The results were in, and the village of Charity erupted in euphoria at the idea that the United Kingdom were finally able to cut the rope around their neck which the European Union had foisted upon them.
Well, at least 185 of the 385 people in Charity voted to Remain, but to Mayor Beard this was a mere triviality. The majority – slight though it may have been – had voted Brexit, and Brexit it should be.
But the government couldn’t be trusted, and they backpedalled. Theresa May went from the iron lady to the spineless gimp quicker than Beard could organise the Brexit celebrations, and what was worse, even Corbyn looked as though he was edging the Tories out with the popular vote.
A hung parliament led to the threat of slow, drawn out negotiations. Europe weren’t backing down – they had no need too – and Mayor Beard had finally decided it was time to take a stand.
“We need to close the borders!” he bellowed at the town hall meeting, thumping the table unnecessarily. “Out means out, no means no, and that’s the way it’s going to be.”
“All very interesting but we’re hardly an autonomous society,” said Hartley-Smith. Hartley-Smith owned the largest estate in the village, packed a brace of shotguns (all legal) and believed that England went down the hatch as soon as serfdom was repealed. “We can’t close up the borders and stick our fingers in our ears, man!”
“And why not.” Beard banged the table, waking up Marjory who ran the Charity Women’s Institute. She was eighty-four and prone to a snooze. “We have money. We have an industry.”
“I don’t think making jam and teas cosies is an industry, Mister Beard,” said Marjory. “We’re hardly likely to fight the deficit on those ground.”
“Charity holds some of the richest people in the United Kingdom!” thundered Beard. “Collectively we have enough money to keep our heads above water for decades! I say, ‘May has let us down’. I say, ‘let’s grab the bull by the horns and show the country just what Brexit is all about’. Fine – if the Conservative party wish to slave under the iron boot of Brussels then let them! But this Beard is not for turning! Who’s with me?!”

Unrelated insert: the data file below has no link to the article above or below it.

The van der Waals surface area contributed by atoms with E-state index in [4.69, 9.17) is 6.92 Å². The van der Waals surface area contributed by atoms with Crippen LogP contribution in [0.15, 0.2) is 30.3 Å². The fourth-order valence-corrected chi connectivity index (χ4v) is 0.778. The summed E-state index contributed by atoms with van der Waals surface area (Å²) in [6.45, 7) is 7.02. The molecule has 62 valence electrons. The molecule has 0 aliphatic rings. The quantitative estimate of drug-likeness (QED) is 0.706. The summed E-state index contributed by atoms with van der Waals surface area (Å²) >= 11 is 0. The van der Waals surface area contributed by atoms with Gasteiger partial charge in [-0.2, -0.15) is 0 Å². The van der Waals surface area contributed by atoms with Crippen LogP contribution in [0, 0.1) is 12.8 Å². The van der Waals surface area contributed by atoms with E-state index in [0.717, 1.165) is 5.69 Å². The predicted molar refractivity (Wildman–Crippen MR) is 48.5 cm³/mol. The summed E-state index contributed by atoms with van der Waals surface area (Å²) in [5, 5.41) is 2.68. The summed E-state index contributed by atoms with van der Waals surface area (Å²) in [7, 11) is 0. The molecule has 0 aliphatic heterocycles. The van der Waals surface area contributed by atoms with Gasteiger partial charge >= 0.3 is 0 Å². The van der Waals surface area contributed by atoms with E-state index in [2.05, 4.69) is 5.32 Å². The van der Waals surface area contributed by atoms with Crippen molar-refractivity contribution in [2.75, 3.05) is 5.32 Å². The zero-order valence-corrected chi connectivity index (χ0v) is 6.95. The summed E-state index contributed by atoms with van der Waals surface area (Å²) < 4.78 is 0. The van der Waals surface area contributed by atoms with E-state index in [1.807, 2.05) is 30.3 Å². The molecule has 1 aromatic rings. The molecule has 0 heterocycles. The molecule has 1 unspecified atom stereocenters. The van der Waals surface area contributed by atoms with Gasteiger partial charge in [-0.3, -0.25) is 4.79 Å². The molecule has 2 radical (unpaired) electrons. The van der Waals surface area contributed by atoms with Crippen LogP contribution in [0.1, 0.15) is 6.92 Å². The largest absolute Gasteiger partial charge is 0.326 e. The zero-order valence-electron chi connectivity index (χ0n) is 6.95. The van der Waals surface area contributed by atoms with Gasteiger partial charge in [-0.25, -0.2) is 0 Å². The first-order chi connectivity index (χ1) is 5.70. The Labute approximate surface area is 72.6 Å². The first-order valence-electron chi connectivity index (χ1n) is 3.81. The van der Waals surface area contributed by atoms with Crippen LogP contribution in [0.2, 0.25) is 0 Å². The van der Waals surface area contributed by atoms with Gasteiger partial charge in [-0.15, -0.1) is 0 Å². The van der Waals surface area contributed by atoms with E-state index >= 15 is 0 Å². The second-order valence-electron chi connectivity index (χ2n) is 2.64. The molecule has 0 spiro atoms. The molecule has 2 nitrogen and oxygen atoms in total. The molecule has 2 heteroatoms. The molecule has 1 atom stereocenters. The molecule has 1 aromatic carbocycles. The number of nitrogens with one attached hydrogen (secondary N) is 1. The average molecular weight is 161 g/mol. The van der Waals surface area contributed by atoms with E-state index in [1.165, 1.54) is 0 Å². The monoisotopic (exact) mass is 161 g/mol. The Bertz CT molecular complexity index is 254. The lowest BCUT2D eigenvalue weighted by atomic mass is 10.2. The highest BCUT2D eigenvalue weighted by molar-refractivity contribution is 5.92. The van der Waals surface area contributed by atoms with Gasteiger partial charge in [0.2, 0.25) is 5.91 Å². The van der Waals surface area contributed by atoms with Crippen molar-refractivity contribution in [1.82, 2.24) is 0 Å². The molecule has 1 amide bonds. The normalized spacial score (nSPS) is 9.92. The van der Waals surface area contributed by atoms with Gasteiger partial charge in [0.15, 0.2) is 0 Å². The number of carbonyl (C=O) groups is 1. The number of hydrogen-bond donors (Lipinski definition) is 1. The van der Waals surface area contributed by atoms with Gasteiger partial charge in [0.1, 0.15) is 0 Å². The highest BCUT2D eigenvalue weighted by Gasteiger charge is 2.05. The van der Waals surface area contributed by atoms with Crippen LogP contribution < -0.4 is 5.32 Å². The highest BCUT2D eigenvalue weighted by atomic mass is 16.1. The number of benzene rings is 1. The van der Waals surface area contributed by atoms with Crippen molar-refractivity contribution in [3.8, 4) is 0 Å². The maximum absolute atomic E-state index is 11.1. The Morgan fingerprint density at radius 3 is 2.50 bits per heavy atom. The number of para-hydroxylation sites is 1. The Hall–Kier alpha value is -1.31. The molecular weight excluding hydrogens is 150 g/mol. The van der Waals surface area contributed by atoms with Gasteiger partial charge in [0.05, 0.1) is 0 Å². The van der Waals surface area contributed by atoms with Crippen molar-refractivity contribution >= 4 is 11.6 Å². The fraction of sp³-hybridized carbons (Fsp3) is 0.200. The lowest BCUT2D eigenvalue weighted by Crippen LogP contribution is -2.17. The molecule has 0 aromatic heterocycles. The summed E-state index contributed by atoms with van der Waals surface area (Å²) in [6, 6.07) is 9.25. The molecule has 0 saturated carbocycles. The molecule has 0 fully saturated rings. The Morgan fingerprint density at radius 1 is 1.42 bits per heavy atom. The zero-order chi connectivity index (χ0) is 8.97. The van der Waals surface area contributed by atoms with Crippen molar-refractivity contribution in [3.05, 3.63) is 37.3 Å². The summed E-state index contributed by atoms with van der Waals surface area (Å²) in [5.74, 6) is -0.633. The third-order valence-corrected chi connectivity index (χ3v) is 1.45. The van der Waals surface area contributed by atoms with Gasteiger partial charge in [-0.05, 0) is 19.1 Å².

Marjory was asleep again, and Hartley-Smith would vote for anything as long as he could splatter a few foxes over the countryside, so with a two thirds majority the council of Charity passed the motion – they would become independent and pull out of the EU.
A press release was put together by Wardon Grimly. An ex-Daily Mail writer, he was bumped to the Charity Gazette after he got drunk and kidnapped the editor’s Bugatti, driving it into a bus load of nuns and ending up as a front-page spectacle. He only made matters worse by slapping his manhood onto the dock and offering the judge to ‘consider his previous, i.e. – the amount of blart who’d had a good chow on THIS chodpiece’ before laughing hysterically and passing out in his own vomit. He would have been canned for a good, but there were rumours Grimly held compromising photographs of senior society figures in all manner of sexually deviant liaisons – including farmyard machinery – and he was lumped with a hefty payoff, a slap on the wrist, and the editorship of The Charity Gazette as a sop to keep him out of the way.
‘IT’S TIME FOR A CHANGE!’ roared the headline.
‘For too long the barmy Brussels bureaucrats have held this country to ransom. With May running scared and the loony Lefties in the Tory party unwilling to pull up the drawbridge, it’s up to Charity Mayor, Douglas Beard, to strike a blow for Britain.
‘”We can’t let the will of the people be crushed,” says Beard. “It’s time to reclaim our sovereignty back!”
Local bonkers Labourite, Cressida Lump, had other ideas. “He’s f*****g mad!” she screamed into this reporter’s face, wearing a T-shirt calling for sharia law. “He’s f*****g well b****d, c*****g insane, the d***less w**k biscuit!” Cressida, 44, is unmarried, and known to be a woman.’
In a radical plan to shore up the independence of Charity, Mayor Beard has elected to:
• BUILD A WALL AROUND THE VILLAGE